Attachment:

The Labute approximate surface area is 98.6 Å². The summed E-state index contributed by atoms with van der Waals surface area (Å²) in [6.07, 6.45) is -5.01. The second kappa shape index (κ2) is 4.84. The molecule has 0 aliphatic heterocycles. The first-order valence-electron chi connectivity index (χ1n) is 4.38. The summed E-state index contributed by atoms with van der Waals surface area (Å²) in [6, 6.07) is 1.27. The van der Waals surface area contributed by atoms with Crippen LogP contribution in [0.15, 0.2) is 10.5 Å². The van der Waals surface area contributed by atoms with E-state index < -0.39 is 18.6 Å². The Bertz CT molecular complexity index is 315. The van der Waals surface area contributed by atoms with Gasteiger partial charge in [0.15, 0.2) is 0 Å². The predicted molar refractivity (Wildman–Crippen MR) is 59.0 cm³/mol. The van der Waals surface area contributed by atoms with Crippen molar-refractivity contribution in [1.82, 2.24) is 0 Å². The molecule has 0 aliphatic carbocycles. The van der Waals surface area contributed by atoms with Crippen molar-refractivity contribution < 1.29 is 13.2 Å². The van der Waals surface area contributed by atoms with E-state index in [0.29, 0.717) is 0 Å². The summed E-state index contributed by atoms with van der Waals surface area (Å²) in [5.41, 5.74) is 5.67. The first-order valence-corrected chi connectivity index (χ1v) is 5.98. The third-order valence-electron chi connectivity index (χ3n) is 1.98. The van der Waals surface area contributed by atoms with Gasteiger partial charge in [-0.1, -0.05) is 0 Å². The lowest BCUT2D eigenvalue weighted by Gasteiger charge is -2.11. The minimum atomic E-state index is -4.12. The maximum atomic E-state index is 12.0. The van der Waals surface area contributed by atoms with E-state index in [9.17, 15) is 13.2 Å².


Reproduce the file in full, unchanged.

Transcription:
The Labute approximate surface area is 98.6 Å². The summed E-state index contributed by atoms with van der Waals surface area (Å²) in [6.07, 6.45) is -5.01. The second kappa shape index (κ2) is 4.84. The molecule has 0 aliphatic heterocycles. The first-order valence-electron chi connectivity index (χ1n) is 4.38. The summed E-state index contributed by atoms with van der Waals surface area (Å²) in [6, 6.07) is 1.27. The van der Waals surface area contributed by atoms with Crippen LogP contribution in [0.15, 0.2) is 10.5 Å². The van der Waals surface area contributed by atoms with E-state index < -0.39 is 18.6 Å². The Bertz CT molecular complexity index is 315. The van der Waals surface area contributed by atoms with Gasteiger partial charge in [0.15, 0.2) is 0 Å². The predicted molar refractivity (Wildman–Crippen MR) is 59.0 cm³/mol. The van der Waals surface area contributed by atoms with Crippen molar-refractivity contribution in [1.82, 2.24) is 0 Å². The molecule has 0 aliphatic carbocycles. The van der Waals surface area contributed by atoms with Crippen molar-refractivity contribution < 1.29 is 13.2 Å². The van der Waals surface area contributed by atoms with E-state index in [0.29, 0.717) is 0 Å². The summed E-state index contributed by atoms with van der Waals surface area (Å²) in [5.41, 5.74) is 5.67. The first-order valence-corrected chi connectivity index (χ1v) is 5.98. The third-order valence-electron chi connectivity index (χ3n) is 1.98. The van der Waals surface area contributed by atoms with Gasteiger partial charge in [-0.1, -0.05) is 0 Å². The lowest BCUT2D eigenvalue weighted by Gasteiger charge is -2.11. The minimum atomic E-state index is -4.12. The maximum atomic E-state index is 12.0. The van der Waals surface area contributed by atoms with E-state index in [9.17, 15) is 13.2 Å².